Itai Hakim and friends at No Chaser


Tapping into a narrative with themselves

Itai Hakim is a synchronicity of truth. Siyabonga Mthembu is pure heart. As a collaboration- they are a dream. They have a conversation with the audience, through gesture, voice and sound.

With a small room comes a captivating audience. People keep tiptoing in as the performance moves forward. With each echo of the strings, the crowd make their way nearer to the stage, taking to the floor with contemplation and adjustment. We are there to be a part of this moment, without vanity tapping, each of us sits still.

On stage are two energies. Two independents not limited to conventional versions of the world’s expectations; but rather sitting comfortably with who they are and who they’re becoming as their mindset shifts in formation.

The first time Itai played in Cape Town was last year September, at Straight No Chaser club and at a Soiree at a friend’s house in Woodstock. He enjoyed the idea of playing intimate acoustic shows, where the feeling focuses on conversation with all the people involved, as opposed to it being a performance. This time around the songs are not supported by a band,  but rather played as they were made initially, with support from Siyabonga Mthembu from The Brother Moves On.

We are here to witness the progress and storytelling of Itai Hakim- by way of collaboration and honesty. He uses an inventive playing style which is a cross between afro-blues and indie-jazz expressed through a plucking style unique to traditional folk guitarists. The self-taught guitarist draws influence from artists such as Sam Mutukudzi, K-OS, Richard Bona, Sibusile Xaba and Project Elo, creating a soundscape that has the range of old and new balance.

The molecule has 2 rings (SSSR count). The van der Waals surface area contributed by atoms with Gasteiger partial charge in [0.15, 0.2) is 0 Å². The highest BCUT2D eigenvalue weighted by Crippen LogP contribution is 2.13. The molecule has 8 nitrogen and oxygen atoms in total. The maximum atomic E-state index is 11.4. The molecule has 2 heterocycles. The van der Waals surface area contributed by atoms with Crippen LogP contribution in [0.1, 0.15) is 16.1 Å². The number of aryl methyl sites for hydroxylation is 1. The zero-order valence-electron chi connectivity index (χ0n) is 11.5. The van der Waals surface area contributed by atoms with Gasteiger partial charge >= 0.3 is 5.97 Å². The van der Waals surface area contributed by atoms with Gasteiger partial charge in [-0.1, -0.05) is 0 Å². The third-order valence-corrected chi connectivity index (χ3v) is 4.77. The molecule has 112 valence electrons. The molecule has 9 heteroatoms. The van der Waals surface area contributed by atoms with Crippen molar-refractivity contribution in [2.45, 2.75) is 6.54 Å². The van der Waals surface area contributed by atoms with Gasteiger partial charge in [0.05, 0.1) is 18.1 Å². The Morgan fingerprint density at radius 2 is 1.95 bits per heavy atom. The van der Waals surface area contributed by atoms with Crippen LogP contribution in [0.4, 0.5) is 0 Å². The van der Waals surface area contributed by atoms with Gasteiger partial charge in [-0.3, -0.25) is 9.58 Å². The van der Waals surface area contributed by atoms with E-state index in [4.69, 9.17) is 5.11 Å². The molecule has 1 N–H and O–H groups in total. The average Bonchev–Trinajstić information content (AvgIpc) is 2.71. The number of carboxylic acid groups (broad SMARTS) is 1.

I actively listen to the origin of the emotion. Itai resonates with empathy as he diversifies between an aural deepness of the vocal chords, a soothing partnership between the guitar and his songs, and it’s impactful poetic counterpart. For the first time in so long, I can breathe.  For the honesty vibrating around me. The authenticity mushrooming through the space. And the realness I seek out in the moments holding me. It’s breath is fragrant and rich, full of history and interpretation, and I want to know more.

“Itai is so still, sensitive and engaged. It’s rare to find an artist who can be so bare on stage,” says Siya, wrapping up his sentiments for Itai as a peer and contributor  to his life.

Itai’s lyrics pause as his prose comes to perform. His poem outlines the essence of a man’s fragility and how society scares men away from their sensitivity and themselves. I can’t seem to find the words on the internet, but what I recall, he speaks of a man’s power depleted by generations before and raising the bar for men to find their voice with or without certainty, together or alone in society.

As Siya and him reach back into the sound and their voices – like caramelised honey, the mood is calm, the crowd is present. They end off with what Siya thinks will be his home run, “Ni songo xela,” which means ‘don’t get lost’ – for the second time in the set, and I leave with the gratitude, calm and fire I have redeemed from the space.

His debut EP ‘Ntodeni’, which in Venda means ‘look for me’ was launched in December 2015 in conjunction with his collaborative European Tour with The Brother Moves On and Stopnoncents. Itai Hakim intends to continue the tradition of sharing the narratives of a changing folklore and documenting how that folklore changes us, through future tours globally and cross-border and cross-cultural collaborations with artists across disciplines.


About Author

Content junkie | Self-assured | Dance floor devotee | Empathetic | Lone wolf | “If you only read the things that everyone else is reading, you can only think what everyone else is thinking."